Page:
The small bonfire at the back of Pio Gama Pinto’s house at No. 6 Lower Kabete Road, Nairobi, consumed all that the freedom fighter and nationalist had written and received — his letters, articles, books, and speeches.
While an assassin’s bullet on February 24, 1965, had ended his life, fear of what could befall his wife, Emma, and the family, erased the other chunk of history.
Pranlal Sheth and Sarjit Singh Heyer, the two men who burnt the documents, perhaps, meant well. They feared that whoever killed Pinto — or ordered his killing — could now turn to Emma, the nationalist’s young wife. Emma, then only 37, was advised to leave and that is how she left with her three children, Linda, Malusha and Tereshka, for Ottawa, Canada, where she died this week, aged 92.
Before Emma left Kenya in 1967, she realised that her husband’s friends had become the target of politicians after the 1966 falling-out between President Jomo Kenyatta and his Vice President Oginga Odinga, which saw the latter leave Kanu for the Kenya People’s Union.
For being Mr Odinga’s friend, Mr Sheth became the first target. He was deprived of his Kenyan citizenship and deported in 1966 to India – more the country of his ancestors, than a country he knew. His only other possible mistake was that as a journalist, Mr Sheth had, in the pre-Independence days worked together with Pinto as editors of the Daily Chronicle and as members of the Socialist-oriented Kenya Indian Congress. It was this small group of socialists who dreamt of starting a commune in Ruaraka under the leadership of Francis Xavier Da Silva — who was known as Baba Dogo.
It was as if Kenya had forgotten that Sheth was one of the key advisers to Kenyan politicians as they negotiated independence and Kenya’s Constitution at Lancaster House and that he was a member of the commissions that drafted agricultural, economic and broadcasting policies for the new nation.
Emma had thought that her close Kenyan friends, Achieng Oneko, with whom she worked as a secretary when he was Minister for Information and Tourism, former Vice President Oginga Odinga, John Keen and Vice President Joseph Murumbi would protect her. But they were in trouble too and Murumbi had, in a letter dated 15 August 1966 addressed to Kenyatta, indicated that he wanted to resign as vice president. Finally, he was allowed to go. For his part, Keen was detained from May 23, 1967, and amid that political turmoil facing Pinto’s friends, it was time for Emma to leave.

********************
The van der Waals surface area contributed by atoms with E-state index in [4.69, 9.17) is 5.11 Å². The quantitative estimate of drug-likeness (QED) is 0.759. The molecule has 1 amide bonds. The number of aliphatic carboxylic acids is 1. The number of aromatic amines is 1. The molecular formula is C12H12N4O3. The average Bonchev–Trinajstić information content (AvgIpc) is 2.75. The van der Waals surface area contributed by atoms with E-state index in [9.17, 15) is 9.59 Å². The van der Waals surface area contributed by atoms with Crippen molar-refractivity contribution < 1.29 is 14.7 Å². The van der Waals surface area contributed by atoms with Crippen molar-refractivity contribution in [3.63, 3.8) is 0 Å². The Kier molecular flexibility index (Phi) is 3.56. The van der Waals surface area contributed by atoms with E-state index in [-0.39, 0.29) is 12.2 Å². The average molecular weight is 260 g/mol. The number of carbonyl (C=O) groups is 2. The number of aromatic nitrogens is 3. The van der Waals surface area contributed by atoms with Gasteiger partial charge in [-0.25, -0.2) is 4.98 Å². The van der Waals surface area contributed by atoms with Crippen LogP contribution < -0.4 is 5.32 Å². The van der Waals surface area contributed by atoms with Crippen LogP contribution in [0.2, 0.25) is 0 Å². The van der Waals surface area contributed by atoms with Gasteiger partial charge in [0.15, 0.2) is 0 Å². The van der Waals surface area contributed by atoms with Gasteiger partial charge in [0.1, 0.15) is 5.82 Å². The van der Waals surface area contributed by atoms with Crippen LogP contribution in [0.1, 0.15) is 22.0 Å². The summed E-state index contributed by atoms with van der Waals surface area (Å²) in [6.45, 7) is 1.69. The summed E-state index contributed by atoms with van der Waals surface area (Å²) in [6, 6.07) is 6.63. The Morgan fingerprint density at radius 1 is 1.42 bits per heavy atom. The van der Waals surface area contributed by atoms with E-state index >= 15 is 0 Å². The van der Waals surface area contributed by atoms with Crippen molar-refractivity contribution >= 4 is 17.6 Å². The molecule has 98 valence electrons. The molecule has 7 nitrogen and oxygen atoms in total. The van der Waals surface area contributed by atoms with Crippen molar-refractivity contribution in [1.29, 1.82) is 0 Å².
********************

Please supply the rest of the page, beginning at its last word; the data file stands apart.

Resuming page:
Elsewhere, the Lumumba Institute, which Pinto had helped fundraise to build in Ruaraka, and which was to train Kanu leaders, had been shut down and all its directors, mainly the Kapenguria Six, were asked to leave.
Such was the environment that Emma found herself in – shortly after her husband’s death. Although police arrested Kisilu Mutua and charged him with the murder, it was felt that the plot was thicker than an ordinary murder. Kisilu, who was found guilty, was believed to have been the fall guy for the Special Branch. He told the High Court that he had been asked to scare a certain Asian by a man he only knew as Sammy. It was the second time he had been asked to carry out such a task, only that this time, it turned fatal. He claimed that Sammy and Chege Thuo, his co-accused, were Special Branch agents.
Identity never revealed
Interestingly, the identity of Sammy was never revealed and neither was he taken to court. It was an issue that bothered Judge John Ainley even as he sentenced Kisilu to life in prison: